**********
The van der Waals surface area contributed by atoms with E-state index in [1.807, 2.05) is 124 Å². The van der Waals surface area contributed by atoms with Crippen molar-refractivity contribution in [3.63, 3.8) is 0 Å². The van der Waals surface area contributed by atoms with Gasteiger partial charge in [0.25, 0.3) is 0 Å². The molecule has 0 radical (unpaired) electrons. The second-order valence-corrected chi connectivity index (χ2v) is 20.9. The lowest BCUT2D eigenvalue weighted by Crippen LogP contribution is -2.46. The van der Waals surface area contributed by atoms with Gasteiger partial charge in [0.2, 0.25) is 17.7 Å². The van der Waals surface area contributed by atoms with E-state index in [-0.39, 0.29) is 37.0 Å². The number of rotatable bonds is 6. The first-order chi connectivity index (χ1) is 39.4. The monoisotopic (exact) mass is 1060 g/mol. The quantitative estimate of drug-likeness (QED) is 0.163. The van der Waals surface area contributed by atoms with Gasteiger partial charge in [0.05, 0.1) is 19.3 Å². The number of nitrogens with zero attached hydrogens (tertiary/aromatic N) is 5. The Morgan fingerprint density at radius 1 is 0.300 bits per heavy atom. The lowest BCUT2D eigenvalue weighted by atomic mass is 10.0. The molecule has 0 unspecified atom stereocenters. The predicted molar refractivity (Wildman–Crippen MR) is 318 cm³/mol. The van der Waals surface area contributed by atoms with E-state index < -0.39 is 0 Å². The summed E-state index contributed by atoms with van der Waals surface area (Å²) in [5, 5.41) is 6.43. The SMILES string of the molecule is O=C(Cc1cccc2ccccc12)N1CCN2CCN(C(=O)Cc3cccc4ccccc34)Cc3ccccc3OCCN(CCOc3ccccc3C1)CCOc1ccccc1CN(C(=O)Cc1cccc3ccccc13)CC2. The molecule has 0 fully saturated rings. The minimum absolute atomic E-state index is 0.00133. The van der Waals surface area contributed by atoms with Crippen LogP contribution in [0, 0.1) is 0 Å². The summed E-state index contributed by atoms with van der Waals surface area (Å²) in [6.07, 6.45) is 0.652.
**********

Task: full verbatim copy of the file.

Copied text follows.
The van der Waals surface area contributed by atoms with E-state index in [1.807, 2.05) is 124 Å². The van der Waals surface area contributed by atoms with Crippen molar-refractivity contribution in [3.63, 3.8) is 0 Å². The van der Waals surface area contributed by atoms with Gasteiger partial charge in [0.25, 0.3) is 0 Å². The molecule has 0 radical (unpaired) electrons. The second-order valence-corrected chi connectivity index (χ2v) is 20.9. The lowest BCUT2D eigenvalue weighted by Crippen LogP contribution is -2.46. The van der Waals surface area contributed by atoms with Gasteiger partial charge in [0.2, 0.25) is 17.7 Å². The van der Waals surface area contributed by atoms with E-state index in [-0.39, 0.29) is 37.0 Å². The number of rotatable bonds is 6. The first-order chi connectivity index (χ1) is 39.4. The monoisotopic (exact) mass is 1060 g/mol. The quantitative estimate of drug-likeness (QED) is 0.163. The van der Waals surface area contributed by atoms with Gasteiger partial charge in [0.05, 0.1) is 19.3 Å². The number of nitrogens with zero attached hydrogens (tertiary/aromatic N) is 5. The Morgan fingerprint density at radius 1 is 0.300 bits per heavy atom. The lowest BCUT2D eigenvalue weighted by atomic mass is 10.0. The molecule has 0 unspecified atom stereocenters. The predicted molar refractivity (Wildman–Crippen MR) is 318 cm³/mol. The van der Waals surface area contributed by atoms with E-state index < -0.39 is 0 Å². The summed E-state index contributed by atoms with van der Waals surface area (Å²) in [5, 5.41) is 6.43. The SMILES string of the molecule is O=C(Cc1cccc2ccccc12)N1CCN2CCN(C(=O)Cc3cccc4ccccc34)Cc3ccccc3OCCN(CCOc3ccccc3C1)CCOc1ccccc1CN(C(=O)Cc1cccc3ccccc13)CC2. The molecule has 0 fully saturated rings. The minimum absolute atomic E-state index is 0.00133. The van der Waals surface area contributed by atoms with Crippen LogP contribution in [0, 0.1) is 0 Å². The summed E-state index contributed by atoms with van der Waals surface area (Å²) in [6.07, 6.45) is 0.652.